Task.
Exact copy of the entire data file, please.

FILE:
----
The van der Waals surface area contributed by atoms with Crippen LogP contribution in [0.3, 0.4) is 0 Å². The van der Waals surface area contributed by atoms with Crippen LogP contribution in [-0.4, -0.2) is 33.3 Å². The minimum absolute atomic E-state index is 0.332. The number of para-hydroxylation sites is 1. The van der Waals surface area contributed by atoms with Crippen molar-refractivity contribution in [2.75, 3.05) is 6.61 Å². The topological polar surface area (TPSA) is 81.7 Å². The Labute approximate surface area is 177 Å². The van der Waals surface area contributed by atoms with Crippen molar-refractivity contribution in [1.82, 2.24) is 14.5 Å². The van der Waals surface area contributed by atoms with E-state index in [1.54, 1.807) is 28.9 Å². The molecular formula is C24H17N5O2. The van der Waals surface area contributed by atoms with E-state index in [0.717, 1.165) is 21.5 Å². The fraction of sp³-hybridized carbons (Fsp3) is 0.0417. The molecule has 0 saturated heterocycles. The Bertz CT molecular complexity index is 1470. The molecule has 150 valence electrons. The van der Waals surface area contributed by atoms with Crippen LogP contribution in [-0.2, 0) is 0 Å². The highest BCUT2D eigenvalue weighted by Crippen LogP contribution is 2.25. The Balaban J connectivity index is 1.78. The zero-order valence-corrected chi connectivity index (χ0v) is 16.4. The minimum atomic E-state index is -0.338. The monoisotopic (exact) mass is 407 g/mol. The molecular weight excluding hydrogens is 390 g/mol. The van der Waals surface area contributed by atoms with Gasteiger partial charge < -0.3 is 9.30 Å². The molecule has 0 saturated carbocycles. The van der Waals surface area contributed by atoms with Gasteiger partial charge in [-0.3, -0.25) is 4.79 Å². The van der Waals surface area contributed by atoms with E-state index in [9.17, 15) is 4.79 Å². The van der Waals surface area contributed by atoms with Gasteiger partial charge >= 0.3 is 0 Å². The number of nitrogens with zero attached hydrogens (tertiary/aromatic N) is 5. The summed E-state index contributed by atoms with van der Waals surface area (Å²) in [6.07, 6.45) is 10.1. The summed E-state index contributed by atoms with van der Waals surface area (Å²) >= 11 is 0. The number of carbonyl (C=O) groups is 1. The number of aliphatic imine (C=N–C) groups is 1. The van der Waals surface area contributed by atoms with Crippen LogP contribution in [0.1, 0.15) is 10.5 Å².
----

The van der Waals surface area contributed by atoms with Crippen LogP contribution in [0.3, 0.4) is 0 Å². The van der Waals surface area contributed by atoms with Crippen LogP contribution in [-0.4, -0.2) is 33.3 Å². The minimum absolute atomic E-state index is 0.332. The number of para-hydroxylation sites is 1. The van der Waals surface area contributed by atoms with Crippen molar-refractivity contribution in [2.75, 3.05) is 6.61 Å². The topological polar surface area (TPSA) is 81.7 Å². The Labute approximate surface area is 177 Å². The van der Waals surface area contributed by atoms with Crippen molar-refractivity contribution in [1.82, 2.24) is 14.5 Å². The van der Waals surface area contributed by atoms with E-state index in [1.54, 1.807) is 28.9 Å². The molecular formula is C24H17N5O2. The van der Waals surface area contributed by atoms with E-state index in [0.717, 1.165) is 21.5 Å². The fraction of sp³-hybridized carbons (Fsp3) is 0.0417. The molecule has 0 saturated heterocycles. The Bertz CT molecular complexity index is 1470. The molecule has 150 valence electrons. The van der Waals surface area contributed by atoms with Crippen LogP contribution in [-0.2, 0) is 0 Å². The highest BCUT2D eigenvalue weighted by Crippen LogP contribution is 2.25. The Balaban J connectivity index is 1.78. The zero-order valence-corrected chi connectivity index (χ0v) is 16.4. The minimum atomic E-state index is -0.338. The monoisotopic (exact) mass is 407 g/mol. The molecular weight excluding hydrogens is 390 g/mol. The van der Waals surface area contributed by atoms with Gasteiger partial charge < -0.3 is 9.30 Å². The molecule has 0 saturated carbocycles. The van der Waals surface area contributed by atoms with Gasteiger partial charge in [-0.3, -0.25) is 4.79 Å². The van der Waals surface area contributed by atoms with E-state index in [9.17, 15) is 4.79 Å². The van der Waals surface area contributed by atoms with Gasteiger partial charge >= 0.3 is 0 Å². The number of nitrogens with zero attached hydrogens (tertiary/aromatic N) is 5. The summed E-state index contributed by atoms with van der Waals surface area (Å²) in [6.07, 6.45) is 10.1. The summed E-state index contributed by atoms with van der Waals surface area (Å²) >= 11 is 0. The number of carbonyl (C=O) groups is 1. The number of aliphatic imine (C=N–C) groups is 1. The van der Waals surface area contributed by atoms with Crippen LogP contribution in [0.1, 0.15) is 10.5 Å².